Tuesday, March 08, 2011

Prison Hospice - A Perfect Storm

The Aging Prison Population

The aging of the prison population in the United States can be attributed to what some have called a perfect storm in the world of corrections. With an increase in tough on crime legislation - including harsher sentencing, curtailing the powers of judges, and the elimination of parole throughout the Federal Bureau of Prisons, the U.S. correctional system is finding itself saddled with a booming elderly population of long timers and the chronically ill.

The rumblings of this storm are just beginning. From the early 1990s until now, the number of state and federal inmates age 50 and older has grown an astonishing 172 percent. Some estimates claim that within the next fifteen to twenty years, over 20 percent of the United States prison population will be classified as elderly.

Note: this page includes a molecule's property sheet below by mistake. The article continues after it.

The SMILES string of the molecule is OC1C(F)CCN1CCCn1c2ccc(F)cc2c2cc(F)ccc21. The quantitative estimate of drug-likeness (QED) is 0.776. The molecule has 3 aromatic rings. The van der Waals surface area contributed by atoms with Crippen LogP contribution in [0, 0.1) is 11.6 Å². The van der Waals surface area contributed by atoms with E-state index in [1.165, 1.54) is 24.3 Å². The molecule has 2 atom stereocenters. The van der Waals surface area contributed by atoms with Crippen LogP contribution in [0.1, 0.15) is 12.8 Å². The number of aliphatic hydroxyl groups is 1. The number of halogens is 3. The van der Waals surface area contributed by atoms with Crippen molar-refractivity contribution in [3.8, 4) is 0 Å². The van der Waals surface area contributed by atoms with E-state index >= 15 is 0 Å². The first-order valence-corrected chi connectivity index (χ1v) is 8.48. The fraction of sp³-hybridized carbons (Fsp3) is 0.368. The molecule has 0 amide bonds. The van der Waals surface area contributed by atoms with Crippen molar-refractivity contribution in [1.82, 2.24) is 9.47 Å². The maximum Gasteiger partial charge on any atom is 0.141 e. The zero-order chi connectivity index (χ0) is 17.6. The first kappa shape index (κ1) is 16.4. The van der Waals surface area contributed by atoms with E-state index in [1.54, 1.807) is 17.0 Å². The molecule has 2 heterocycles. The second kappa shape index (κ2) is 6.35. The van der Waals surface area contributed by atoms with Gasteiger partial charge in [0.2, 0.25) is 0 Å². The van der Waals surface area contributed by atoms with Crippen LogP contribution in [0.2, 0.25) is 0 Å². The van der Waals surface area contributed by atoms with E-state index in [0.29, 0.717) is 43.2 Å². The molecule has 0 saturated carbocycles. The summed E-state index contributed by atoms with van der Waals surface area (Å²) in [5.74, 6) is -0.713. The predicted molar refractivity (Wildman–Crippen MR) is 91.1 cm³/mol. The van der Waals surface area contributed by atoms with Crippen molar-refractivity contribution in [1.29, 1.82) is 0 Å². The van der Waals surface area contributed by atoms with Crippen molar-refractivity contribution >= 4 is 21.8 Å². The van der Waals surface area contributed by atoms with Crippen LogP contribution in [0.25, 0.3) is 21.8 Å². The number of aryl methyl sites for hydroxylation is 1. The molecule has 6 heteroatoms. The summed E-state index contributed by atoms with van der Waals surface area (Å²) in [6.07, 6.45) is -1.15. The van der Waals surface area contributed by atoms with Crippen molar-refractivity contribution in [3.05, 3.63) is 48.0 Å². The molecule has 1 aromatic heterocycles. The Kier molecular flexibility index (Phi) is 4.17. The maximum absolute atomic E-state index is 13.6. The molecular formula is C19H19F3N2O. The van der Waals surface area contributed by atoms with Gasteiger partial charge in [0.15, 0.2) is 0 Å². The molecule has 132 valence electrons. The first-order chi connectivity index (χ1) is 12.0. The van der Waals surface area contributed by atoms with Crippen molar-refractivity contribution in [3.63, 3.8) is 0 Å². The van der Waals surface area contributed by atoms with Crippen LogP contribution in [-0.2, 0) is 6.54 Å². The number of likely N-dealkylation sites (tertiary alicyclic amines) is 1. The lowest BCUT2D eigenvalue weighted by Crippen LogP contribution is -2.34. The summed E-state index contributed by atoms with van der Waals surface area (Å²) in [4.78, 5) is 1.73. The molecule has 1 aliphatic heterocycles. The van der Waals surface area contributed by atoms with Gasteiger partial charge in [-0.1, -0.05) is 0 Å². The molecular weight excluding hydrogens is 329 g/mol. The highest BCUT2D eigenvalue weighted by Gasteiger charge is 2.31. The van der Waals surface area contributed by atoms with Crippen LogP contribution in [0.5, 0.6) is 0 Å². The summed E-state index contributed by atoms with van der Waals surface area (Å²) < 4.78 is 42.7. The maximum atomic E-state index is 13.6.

How Old is Elderly?

While 50 may seem too young to be called elderly in the free world, several important factors hasten the aging process for those behind the walls. The amount of stress experienced by inmates navigating the harsh realities of prison life; financial and familial stress due to incarceration; withdrawal from chronic substance abuse; and the lack of access to adequate medical care prior to and during incarceration, all contribute to accelerating the aging process. It is estimated that an inmate ages an average of 7 to 10 years faster than their counterparts in the free world.

The Costs of Healthcare